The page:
House Speaker Nancy Pelosi told MSNBC she hoped the news would bring a complete shift in the U.S. approach to managing the pandemic.
“Maybe now that people that see that the president of the United States, and all the protection he has, and the first lady, having this exposure, it might be a learning experience” she said. “And more than learning, it has to be something that is acted upon.”
Pelosi criticized Trump’s attitude to the illness as cavalier. “Going into crowds unmasked and all the rest was a sort of brazen invitation for something like this to happen” she said. “It’s sad that it did, but it’s nonetheless hopeful that it will be a saner transition to what this virus all about.”
Delaware Sen. Chris Coons, a Democrat who was in the audience for Tuesday’s presidential debate, echoed that sentiment: “This is a reminder that all of us are vulnerable to this dangerous virus and should follow public health guidelines about mask wearing, social distancing, and more,” Coons said in a statement, CNN reported.
Michigan Gov. Gretchen Whitmer, a Democrat, said she hoped the news would serve as a wake-up call to every single American.
“Here’s the good news. We can beat this enemy — but it’s going to take every single one of us working together to do it. Right now the most effective weapon we have is pretty simple: it’s wearing a mask that covers your nose and mouth. It’s washing your hands with soap and water. And maintaining six feet of physical distance from one another.”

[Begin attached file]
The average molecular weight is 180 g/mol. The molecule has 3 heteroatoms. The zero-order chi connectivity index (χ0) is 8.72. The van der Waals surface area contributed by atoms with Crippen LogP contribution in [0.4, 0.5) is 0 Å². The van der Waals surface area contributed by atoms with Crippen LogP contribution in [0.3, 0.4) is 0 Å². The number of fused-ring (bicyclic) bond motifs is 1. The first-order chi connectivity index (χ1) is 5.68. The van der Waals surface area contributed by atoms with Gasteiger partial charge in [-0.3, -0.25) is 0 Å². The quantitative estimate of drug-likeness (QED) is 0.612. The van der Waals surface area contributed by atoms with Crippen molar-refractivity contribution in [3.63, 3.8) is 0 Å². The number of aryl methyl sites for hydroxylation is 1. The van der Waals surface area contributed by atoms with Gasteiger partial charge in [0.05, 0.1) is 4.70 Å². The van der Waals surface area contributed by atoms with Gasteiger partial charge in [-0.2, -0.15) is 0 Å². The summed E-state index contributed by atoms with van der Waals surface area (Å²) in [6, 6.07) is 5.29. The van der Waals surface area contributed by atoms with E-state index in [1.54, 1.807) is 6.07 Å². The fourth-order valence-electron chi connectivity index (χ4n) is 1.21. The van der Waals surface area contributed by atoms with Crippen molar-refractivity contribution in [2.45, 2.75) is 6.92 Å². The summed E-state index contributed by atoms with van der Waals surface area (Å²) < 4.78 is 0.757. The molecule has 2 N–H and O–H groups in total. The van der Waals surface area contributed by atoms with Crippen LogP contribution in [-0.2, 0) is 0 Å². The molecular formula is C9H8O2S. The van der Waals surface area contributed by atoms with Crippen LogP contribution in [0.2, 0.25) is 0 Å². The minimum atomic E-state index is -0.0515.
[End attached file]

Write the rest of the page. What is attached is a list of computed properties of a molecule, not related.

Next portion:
World leaders rushed to wish the president and first lady speedy recoveries, while markets initially tumbled as pundits weighed in on what this means for the election and the management of the pandemic. Dr. Tedros Adhanom Ghebreyesus, director-general of the World Health Organization, which Trump has attacked for its handling of the pandemic, sent his best wishes to the president and his wife.
The U.S. counted another at least 1,728 new cases on Saturday and at least five new deaths, according to a New York Times tracker. That’s after 53,428 new infections and at least 863 deaths on Friday. (Weekend counts are typically lower due to reduced staffing at medical centers.), In the past week, the daily count has averaged 1,230 cases a day, up from the average two weeks earlier.
The U.S. has lost 209,401 people to the virus, according to data aggregated by Johns Hopkins University , or about a fifth of the global toll of 1.03 million. Experts have for months lamented the U.S.’s failure to adopt the testing, contact tracing and isolation that have allowed some countries to contain the spread, and to persuade the public of the need to fully comply with the recommended safety measures.
Trump confided to journalist Bob Woodward that he has publicly downplayed the virus. Trump has insisted it would disappear, touted unproven and even harmful treatments, and derided Biden for wearing a face mask. That in turn has created mistrust among his supporters and led to protests against face masks in many states.
Coronavirus cases have climbed in 33 states and Puerto Rico since August, according to a Washington Post analysis. Now hospitalizations are on the rise again in at least a dozen states, including New Jersey, Delaware and Texas. Wisconsin has seen record high cases counts for 20 straight days as of Thursday, and added more than 17,000 cases in a single week, the analysis found.